What is swimmer's ear? It's an ear infection that kids and adults commonly get by swimming in a pool or lake. Water seeps into the ear canal and erodes its protective lining, making it easier for bacteria and fungi to take hold and multiply. Any infection of the external ear -- that is, in or near the ear canal, as opposed to the middle ear -- is categorized as swimmer's ear. How could my child ...

Why does my child have tantrums? Some preschoolers throw tantrums for the same reasons they did as toddlers: because they're exhausted, hungry, or scared. But at this age it's more likely because your child wants to test your authority or manipulate you. This isn't a knock on your parenting skills or a sign that he'll be a rebellious teenager; it's a normal part of his development and growing ind...

How can I stop my child from teasing? The short answer is you can't. Every child teases, from the peekaboo of infancy to the "I'm going to get you!" round-the-sofa chases of early childhood. But you can stop your child from teasing too much or too harshly. Try giving your child these simple dos and don'ts:

How can I get my child to stop teasing? Talk to him. Start out by letting him know why you want to discuss his teasing, that is, because his friends or siblings are complaining about it, and you don't like it, either. Explain that there's a difference between a funny comment and taunting that leads to tears. Let him know that his gibes have a consequence: His friends and family may not want to pla...

How can I get my child to stop teasing? The best course is to help him develop his emotional intelligence (loosely defined as the ability to cope with one's own feelings as well as those of others). This will enable him to sense when his teasing is mean-spirited, hostile, or simply inappropriate. Here are some tips:

A few hundred years ago, doctors believed baby teeth could be deadly. In one year alone in 19th-century England, more than 5,000 babies supposedly died of teething. Today, we know that teething isn't really dangerous. New teeth can make your baby cranky and uncomfortable, but the misery will soon pass. Here's what you need to know to help both of you get through this trying time. How can I tell ...

What causes allergies? Every human body carries an arsenal of chemicals to fight off bacteria, viruses, and other intruders, but sometimes these weapons backfire. If your child has allergies, she responds to things in the environment that are not invaders. The body produces antibodies, and when your child is exposed to the irritant a second time, her body releases a number of chemicals. One of th...

Why does my child bite her nails? Nail biting is one of the somewhat misnamed "nervous habits," which also include thumb sucking, nose picking, hair twisting or tugging, and tooth grinding. But anxiety is only one reason children bite their nails; your child might be doing so for a number of other reasons -- out of curiosity or boredom, to relieve stress, to pass the time, or from force of habit....

How do I know when my child's ready? Boys tend to stay in diapers longer than girls, but most children are ready to potty-train sometime between their second and third birthdays. There's enormous variation, though: Some children train themselves when they're about 18-months-old, while others show no interest until after their fourth birthday. To figure out if it's time to start the process, ask ...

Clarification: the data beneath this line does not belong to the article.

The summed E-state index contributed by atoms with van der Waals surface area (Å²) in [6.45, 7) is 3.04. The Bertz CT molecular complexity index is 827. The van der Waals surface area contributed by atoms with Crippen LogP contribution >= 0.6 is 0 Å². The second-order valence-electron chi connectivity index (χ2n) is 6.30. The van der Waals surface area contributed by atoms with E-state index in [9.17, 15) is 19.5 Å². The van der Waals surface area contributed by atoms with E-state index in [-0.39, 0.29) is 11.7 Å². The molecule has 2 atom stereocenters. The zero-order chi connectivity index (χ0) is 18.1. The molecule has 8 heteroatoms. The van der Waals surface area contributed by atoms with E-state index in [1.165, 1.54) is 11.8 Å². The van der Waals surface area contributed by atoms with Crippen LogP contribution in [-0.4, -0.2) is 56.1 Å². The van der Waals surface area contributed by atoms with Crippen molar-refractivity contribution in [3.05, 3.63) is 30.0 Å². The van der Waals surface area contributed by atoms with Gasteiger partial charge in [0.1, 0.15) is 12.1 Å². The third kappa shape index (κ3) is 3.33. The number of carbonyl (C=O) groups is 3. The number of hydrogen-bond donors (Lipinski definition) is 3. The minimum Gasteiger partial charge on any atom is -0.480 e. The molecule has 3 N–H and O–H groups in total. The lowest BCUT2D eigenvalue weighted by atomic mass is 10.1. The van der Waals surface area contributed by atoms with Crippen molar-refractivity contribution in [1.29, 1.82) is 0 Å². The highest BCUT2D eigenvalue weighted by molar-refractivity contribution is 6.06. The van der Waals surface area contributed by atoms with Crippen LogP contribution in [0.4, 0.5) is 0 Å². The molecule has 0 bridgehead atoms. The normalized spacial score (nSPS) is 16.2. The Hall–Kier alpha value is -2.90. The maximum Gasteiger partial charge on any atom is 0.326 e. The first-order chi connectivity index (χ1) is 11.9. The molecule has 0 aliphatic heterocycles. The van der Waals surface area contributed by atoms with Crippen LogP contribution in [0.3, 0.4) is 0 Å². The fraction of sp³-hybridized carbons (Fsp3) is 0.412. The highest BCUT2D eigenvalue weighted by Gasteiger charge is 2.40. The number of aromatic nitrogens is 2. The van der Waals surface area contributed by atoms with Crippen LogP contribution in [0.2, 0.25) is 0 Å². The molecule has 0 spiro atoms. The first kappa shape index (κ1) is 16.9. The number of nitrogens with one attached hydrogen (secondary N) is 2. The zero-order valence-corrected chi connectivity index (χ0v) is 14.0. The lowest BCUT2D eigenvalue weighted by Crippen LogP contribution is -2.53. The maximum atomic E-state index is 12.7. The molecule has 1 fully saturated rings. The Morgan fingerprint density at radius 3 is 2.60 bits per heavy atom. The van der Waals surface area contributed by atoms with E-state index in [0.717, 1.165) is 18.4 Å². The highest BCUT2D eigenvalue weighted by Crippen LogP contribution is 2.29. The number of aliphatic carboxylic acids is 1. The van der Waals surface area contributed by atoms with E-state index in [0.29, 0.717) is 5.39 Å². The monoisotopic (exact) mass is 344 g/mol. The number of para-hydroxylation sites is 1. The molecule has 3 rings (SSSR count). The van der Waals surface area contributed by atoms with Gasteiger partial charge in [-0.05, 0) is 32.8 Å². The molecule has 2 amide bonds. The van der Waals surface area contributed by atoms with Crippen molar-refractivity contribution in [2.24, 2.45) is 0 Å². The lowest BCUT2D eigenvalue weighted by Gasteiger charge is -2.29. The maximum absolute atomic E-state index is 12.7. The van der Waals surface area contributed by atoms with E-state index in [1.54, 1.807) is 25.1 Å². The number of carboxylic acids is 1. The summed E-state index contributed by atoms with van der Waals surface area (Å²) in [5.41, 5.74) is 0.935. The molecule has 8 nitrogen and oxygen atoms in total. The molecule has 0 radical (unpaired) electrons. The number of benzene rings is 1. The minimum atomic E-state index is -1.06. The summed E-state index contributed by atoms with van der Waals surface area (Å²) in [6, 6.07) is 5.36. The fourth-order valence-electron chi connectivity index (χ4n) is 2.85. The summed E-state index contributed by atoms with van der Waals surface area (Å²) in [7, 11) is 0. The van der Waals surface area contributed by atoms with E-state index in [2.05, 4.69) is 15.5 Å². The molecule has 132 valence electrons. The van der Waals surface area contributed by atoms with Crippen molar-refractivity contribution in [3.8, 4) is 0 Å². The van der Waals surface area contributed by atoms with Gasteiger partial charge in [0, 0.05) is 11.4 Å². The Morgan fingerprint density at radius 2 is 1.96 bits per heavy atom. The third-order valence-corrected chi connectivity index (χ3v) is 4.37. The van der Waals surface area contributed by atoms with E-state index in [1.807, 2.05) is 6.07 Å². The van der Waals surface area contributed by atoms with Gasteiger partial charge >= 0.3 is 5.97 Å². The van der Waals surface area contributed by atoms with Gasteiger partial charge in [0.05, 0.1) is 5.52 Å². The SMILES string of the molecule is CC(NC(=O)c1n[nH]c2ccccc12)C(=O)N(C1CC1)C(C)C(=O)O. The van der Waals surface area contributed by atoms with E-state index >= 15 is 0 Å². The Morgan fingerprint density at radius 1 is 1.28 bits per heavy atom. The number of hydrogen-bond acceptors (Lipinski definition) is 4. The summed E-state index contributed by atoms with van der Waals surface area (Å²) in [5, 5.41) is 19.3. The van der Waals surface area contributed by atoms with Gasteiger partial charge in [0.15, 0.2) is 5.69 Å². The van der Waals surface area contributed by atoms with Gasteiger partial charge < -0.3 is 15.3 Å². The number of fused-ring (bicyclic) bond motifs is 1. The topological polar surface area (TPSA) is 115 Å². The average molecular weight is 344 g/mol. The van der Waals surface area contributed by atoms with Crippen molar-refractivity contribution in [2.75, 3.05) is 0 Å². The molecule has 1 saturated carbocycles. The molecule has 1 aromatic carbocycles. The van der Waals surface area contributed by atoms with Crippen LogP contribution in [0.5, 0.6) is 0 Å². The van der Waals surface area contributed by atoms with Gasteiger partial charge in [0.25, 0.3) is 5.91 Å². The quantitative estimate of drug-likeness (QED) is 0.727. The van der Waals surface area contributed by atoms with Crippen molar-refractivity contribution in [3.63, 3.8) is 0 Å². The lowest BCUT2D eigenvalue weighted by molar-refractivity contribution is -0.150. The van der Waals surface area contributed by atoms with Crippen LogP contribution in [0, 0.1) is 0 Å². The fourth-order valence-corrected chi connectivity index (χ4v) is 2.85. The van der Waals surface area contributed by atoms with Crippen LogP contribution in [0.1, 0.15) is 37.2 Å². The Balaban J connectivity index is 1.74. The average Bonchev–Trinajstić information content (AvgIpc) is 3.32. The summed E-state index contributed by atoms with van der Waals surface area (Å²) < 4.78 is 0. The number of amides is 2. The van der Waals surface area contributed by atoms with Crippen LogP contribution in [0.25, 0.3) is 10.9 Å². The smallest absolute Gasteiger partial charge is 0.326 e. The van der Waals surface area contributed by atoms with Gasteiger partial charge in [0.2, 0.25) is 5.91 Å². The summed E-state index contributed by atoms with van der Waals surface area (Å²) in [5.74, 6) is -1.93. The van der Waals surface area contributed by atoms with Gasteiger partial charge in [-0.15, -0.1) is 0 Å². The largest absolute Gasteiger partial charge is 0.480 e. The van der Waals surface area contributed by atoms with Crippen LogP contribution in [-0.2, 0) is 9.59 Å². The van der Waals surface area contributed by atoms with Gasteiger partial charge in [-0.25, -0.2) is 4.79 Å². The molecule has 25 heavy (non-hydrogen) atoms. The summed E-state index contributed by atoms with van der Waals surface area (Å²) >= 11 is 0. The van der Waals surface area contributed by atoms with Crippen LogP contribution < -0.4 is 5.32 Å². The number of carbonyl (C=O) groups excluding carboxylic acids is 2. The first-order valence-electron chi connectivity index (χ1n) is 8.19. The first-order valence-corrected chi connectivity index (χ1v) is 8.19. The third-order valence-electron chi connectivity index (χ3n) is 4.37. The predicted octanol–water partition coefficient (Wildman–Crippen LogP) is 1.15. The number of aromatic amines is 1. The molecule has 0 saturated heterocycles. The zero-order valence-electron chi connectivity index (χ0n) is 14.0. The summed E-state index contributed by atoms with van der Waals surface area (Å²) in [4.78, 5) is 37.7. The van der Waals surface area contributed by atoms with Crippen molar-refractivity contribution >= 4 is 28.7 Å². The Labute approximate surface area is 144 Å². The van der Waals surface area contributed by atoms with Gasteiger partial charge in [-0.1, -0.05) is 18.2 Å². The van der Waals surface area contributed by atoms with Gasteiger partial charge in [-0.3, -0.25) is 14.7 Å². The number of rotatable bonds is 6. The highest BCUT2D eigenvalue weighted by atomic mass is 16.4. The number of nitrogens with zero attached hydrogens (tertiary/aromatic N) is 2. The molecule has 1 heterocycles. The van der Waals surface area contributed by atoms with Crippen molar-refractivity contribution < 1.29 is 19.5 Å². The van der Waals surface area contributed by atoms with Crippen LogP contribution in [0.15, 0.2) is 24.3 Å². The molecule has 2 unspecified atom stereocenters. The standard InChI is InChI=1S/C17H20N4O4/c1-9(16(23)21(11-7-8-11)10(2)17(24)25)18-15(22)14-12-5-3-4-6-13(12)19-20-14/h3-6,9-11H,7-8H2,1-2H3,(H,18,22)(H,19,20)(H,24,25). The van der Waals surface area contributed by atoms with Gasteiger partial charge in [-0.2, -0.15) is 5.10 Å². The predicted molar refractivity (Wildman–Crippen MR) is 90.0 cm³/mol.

Why does my child bite her nails? Your child may bite her nails for many reasons -- out of curiosity or boredom, to relieve stress, to pass the time, or from force of habit. Nail biting is the most common of the so-called "nervous habits," which include thumb sucking, nose picking, hair twisting or tugging, and tooth grinding. Nail biting is most common in high-strung and spirited children, tends...

You're trying not to worry, but your child's third birthday is behind him -- and maybe his fourth or fifth -- and he's still in diapers. Don't despair. Learning to use the toilet is a skill much like learning to tie shoes or ride a bicycle, and it poses a different set of challenges for each child. Here are seven common problems and strategies for solving them. My child refuses to use the toilet...

Why does my child bite his nails? Children bite their nails for many reasons -- out of curiosity or boredom, to relieve stress, to pass the time, or from force of habit. Nail biting is the most common of the so-called "nervous habits," which include thumb sucking, nose picking, hair twisting or tugging, and tooth grinding. (None of these necessarily signals anxiety, so "nervous habits" is somethi...

Should I be worried that my toddler sucks his pacifier all the time? No. For children between the ages of 1 and 3, sucking on a thumb or pacifier is natural. It can help your child with new challenges, such as sleeping through the night, eating with the family, and going on a long car ride. Sucking is a life skill that your child began in the womb and perfected as an infant. As he becomes a todd...

Do I need a contract when I hire a nanny? No, but it's a good idea to go through the process of drawing one up. If you're an easygoing type and your nanny seems agreeable, you might not want to bother with writing a formal agreement that could bring prickly issues to the surface. But you and your nanny (and your partner, if you have one) really should have a conversation about the ground rules of...

Should I be worried that my 3-year-old won't go anywhere without his pacifier? No, but it's probably not too early to begin encouraging your child to be less dependent on it. Most children stop using pacifiers between the ages of 2 and 4, but many stop well before that. You can always force your child to do without his "binky" by taking it away. But you're much better off persuading him that giv...